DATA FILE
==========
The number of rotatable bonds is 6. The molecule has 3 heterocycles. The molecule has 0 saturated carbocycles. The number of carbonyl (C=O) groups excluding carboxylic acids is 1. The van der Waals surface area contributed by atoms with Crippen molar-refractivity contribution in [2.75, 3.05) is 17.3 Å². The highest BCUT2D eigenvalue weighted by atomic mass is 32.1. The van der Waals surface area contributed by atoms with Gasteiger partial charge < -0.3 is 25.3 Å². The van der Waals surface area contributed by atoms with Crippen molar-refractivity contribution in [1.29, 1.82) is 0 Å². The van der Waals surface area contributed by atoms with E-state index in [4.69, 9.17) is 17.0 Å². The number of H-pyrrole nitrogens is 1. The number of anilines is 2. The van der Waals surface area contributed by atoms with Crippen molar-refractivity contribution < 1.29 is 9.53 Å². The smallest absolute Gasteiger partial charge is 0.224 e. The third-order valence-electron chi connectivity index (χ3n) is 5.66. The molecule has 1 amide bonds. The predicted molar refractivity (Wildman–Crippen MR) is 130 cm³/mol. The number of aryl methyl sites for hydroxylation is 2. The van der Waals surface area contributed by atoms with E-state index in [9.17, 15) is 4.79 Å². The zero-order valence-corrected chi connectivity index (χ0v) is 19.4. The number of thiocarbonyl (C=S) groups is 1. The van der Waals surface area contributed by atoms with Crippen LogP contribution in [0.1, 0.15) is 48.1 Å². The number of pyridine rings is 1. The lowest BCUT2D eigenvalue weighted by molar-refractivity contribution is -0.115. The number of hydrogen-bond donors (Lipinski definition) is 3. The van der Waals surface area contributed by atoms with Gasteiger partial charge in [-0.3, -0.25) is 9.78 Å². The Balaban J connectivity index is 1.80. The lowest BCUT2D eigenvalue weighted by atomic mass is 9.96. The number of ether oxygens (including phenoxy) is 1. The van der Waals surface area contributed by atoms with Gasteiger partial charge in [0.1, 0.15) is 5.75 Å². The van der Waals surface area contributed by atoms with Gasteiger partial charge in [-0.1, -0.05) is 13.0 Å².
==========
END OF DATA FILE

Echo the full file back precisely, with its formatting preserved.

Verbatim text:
The number of rotatable bonds is 6. The molecule has 3 heterocycles. The molecule has 0 saturated carbocycles. The number of carbonyl (C=O) groups excluding carboxylic acids is 1. The van der Waals surface area contributed by atoms with Crippen molar-refractivity contribution in [2.75, 3.05) is 17.3 Å². The highest BCUT2D eigenvalue weighted by atomic mass is 32.1. The van der Waals surface area contributed by atoms with Gasteiger partial charge < -0.3 is 25.3 Å². The van der Waals surface area contributed by atoms with Crippen molar-refractivity contribution in [1.29, 1.82) is 0 Å². The van der Waals surface area contributed by atoms with E-state index in [4.69, 9.17) is 17.0 Å². The number of H-pyrrole nitrogens is 1. The number of anilines is 2. The van der Waals surface area contributed by atoms with Crippen molar-refractivity contribution < 1.29 is 9.53 Å². The smallest absolute Gasteiger partial charge is 0.224 e. The third-order valence-electron chi connectivity index (χ3n) is 5.66. The molecule has 1 amide bonds. The predicted molar refractivity (Wildman–Crippen MR) is 130 cm³/mol. The number of aryl methyl sites for hydroxylation is 2. The van der Waals surface area contributed by atoms with E-state index in [9.17, 15) is 4.79 Å². The zero-order valence-corrected chi connectivity index (χ0v) is 19.4. The number of thiocarbonyl (C=S) groups is 1. The van der Waals surface area contributed by atoms with Crippen LogP contribution in [0.1, 0.15) is 48.1 Å². The number of pyridine rings is 1. The lowest BCUT2D eigenvalue weighted by molar-refractivity contribution is -0.115. The number of hydrogen-bond donors (Lipinski definition) is 3. The van der Waals surface area contributed by atoms with Gasteiger partial charge in [-0.3, -0.25) is 9.78 Å². The Balaban J connectivity index is 1.80. The lowest BCUT2D eigenvalue weighted by atomic mass is 9.96. The number of ether oxygens (including phenoxy) is 1. The van der Waals surface area contributed by atoms with Gasteiger partial charge in [0.1, 0.15) is 5.75 Å². The van der Waals surface area contributed by atoms with Gasteiger partial charge in [-0.1, -0.05) is 13.0 Å².